Savage X Fenty x Rihanna 

Savage X Fenty was already bound to be a success due to the stardom and overall Gen Z love for its founder, Rihanna. Although Savage X Fenty is arguably more of a high-end brand than a luxury one, their marketing is certainly one to admire. Using a hashtag #SavageXFenty, the brand encourages everyday individuals or microinfluencers to share images of them in their new lingerie.This is a huge part of their marketing on their website and social channels. It also makes the brand appear more trustworthy to consumers - a recent Pion survey revealed that 34% of Gen Z said someone with 10,000 followers would be most likely to inspire them to buy something versus 24% with a million followers. 

By using everyday people the brand is relatable and accessible, and encourages and everyone to get invoved. This is also furthered the brand’s use of diverse models on their website.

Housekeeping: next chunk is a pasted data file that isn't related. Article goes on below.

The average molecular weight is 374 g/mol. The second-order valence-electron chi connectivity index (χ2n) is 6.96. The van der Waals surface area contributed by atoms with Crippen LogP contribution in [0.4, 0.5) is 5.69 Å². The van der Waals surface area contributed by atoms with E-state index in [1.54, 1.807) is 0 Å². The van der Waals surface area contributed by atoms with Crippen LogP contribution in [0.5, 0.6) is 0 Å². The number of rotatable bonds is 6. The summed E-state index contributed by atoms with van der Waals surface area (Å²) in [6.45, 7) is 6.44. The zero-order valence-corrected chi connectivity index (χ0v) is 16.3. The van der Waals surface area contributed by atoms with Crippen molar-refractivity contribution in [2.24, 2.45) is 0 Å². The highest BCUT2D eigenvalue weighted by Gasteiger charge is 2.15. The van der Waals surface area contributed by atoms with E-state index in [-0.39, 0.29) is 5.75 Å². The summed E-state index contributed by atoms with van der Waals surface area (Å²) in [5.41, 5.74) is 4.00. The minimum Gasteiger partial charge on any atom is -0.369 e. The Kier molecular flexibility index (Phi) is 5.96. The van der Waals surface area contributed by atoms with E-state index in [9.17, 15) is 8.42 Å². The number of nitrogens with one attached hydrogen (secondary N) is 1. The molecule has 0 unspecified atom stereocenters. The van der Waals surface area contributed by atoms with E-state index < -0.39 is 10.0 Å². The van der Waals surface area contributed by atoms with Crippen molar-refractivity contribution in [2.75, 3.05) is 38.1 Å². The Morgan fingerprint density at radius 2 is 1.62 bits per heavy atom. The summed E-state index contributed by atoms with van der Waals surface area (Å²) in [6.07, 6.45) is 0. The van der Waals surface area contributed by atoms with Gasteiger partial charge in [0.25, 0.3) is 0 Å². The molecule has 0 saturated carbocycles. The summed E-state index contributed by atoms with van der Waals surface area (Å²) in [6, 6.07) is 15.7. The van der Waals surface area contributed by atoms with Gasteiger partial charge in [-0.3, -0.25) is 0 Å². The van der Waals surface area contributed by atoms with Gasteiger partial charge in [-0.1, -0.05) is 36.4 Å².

Gucci x Francis Bourgeois 

Gen Z’s favourite TikTok trainspotter is a bit of a household name. He shot to fame in 2020 and has been increasing in popularity ever since, now boasting 2.3M followers and 40.1M likes on the app. Francis’ unmatchable passion for trains and his infectious laugh and wholesome content (as well as that fish-eye camera angle). 

Worldwide designer brand Gucci recently collaborated with Francis as promotional material for Gucci’s Exquisite Gucci show in Milan, in which Francis released three TikTok videos (as well as lots of additional ‘on holiday in Milan’ footage). The videos have got between 612.K - 758.1K views on TikTok, despite only having been up for one week at time of writing.

Gucci has embraced Francis’ character, personality and interests (which just so happen to be loved by millions), and catered towards this. Francis stays true to himself and Gucci stay true to themselves - the dream brand collaboration! As well as the millions of likes on TikTok, the feedback to the campaign has been nothing short of amazing.